by Ken Stelts, Investment Representative
It’s time for all the financial experts to make their predictions for 2007. Some will say the stock market will keep rising over the next year, while others will claim the market will fall. How about interest rates, inflation, oil prices and any number of other factors? You can find conflicting opinions on all these subjects. How can you base your investment strategies on such an uncertain forecast?
You can’t - and you shouldn’t.
In fact, you’ll be better off if you stop asking questions that have no answers. No one can really tell you where the Dow Jones Industrial Average will be in 12 months, nor the price of a barrel of oil, nor the interest rate on a 10-year Treasury note. Even more importantly, the specifics of the financial markets over the next year are just about meaningless to you if you will be investing for another two or three decades.
Consequently, instead of pondering what lies ahead for the financial markets, ask yourself these questions:
Is my asset allocation suitable for my risk tolerance and goals?
You’ll need to periodically review your portfolio to make sure your investment mix is still appropriate for your individual needs. You don’t want to take on too much risk, but, at the same time, you don’t want to invest so conservatively that you can’t attain the growth you need. And, over time, some of your goals may change along with your family situation, so you’ll want to make sure your investments reflect your new circumstances. If some investments have done better than others recently, you may want to consider re-balancing your portfolio to maintain the level of risk you intended.
Do I need to upgrade the quality of my investments?
Year in and year out, through market volatility and political turmoil, quality investments never go out of style. Take a close look at your holdings. Do you own stocks of companies with strong management teams and competitive products? Have your bonds received high “grades” from the independent rating agencies? In any given time period, the highest-rated investments may not offer the best returns, but, over the long haul, they are likely to provide you with the greatest potential for rewards and less risk. Higher risk investments should be the seasoning to your portfolio, not the main course.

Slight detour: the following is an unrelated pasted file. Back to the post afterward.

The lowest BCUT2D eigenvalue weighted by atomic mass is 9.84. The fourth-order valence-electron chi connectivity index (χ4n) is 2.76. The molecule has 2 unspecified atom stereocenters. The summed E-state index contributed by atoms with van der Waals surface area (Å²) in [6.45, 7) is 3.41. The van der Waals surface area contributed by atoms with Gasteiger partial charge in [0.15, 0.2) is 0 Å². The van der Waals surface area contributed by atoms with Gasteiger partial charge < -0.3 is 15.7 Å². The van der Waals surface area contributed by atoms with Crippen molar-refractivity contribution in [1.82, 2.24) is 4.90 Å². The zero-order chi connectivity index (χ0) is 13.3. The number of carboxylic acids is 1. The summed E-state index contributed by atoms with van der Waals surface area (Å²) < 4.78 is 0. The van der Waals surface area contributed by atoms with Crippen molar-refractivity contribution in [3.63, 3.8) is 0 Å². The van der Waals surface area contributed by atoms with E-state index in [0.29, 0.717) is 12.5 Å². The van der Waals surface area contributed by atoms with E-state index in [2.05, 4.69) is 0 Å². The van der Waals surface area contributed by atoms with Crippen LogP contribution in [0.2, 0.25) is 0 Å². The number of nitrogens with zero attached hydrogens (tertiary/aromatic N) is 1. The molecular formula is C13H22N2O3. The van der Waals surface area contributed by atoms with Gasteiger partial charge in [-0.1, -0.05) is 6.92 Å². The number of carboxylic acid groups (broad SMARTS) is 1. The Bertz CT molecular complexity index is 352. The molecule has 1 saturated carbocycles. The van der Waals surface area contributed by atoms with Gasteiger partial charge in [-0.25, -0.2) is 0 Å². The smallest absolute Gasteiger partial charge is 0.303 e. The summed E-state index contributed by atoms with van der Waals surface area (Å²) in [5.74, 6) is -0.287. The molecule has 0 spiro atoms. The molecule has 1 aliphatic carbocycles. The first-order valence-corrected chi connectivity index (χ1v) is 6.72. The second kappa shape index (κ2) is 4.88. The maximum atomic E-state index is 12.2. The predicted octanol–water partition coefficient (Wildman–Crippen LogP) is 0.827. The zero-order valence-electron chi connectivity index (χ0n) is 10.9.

Can I reduce my investment expenses and taxes?
Most people don’t realize just how much expenses and taxes can eat into investment returns. By buying quality investments and holding them for the long term, you can help reduce transaction costs and taxes. And you can gain greater control of your tax situation by focusing on tax-advantaged vehicles, such as your 401(k), Roth or traditional IRA, fixed annuities and some types of municipal bonds.
Do I own investments that can offer the potential for reliable and rising income during retirement?
This question is especially applicable if you are nearing retirement. To supplement your Social Security and the distributions from your 401(k) or other employer-sponsored retirement plan, you will probably need to count on income from your investment portfolio. To maintain a steady source of income that can also keep you ahead of inflation, you may want to explore a mixture of fixed-income vehicles and dividend-paying stocks. Keep in mind, though, that dividends can be increased, decreased or totally eliminated at any point without notice.
You can’t predict shifting political winds, geopolitical unrest, new tax legislation and the fortunes of specific industries. But by following the steps outlined above and by focusing on the things you can control, you can quit looking for a crystal ball - because you won’t need it. b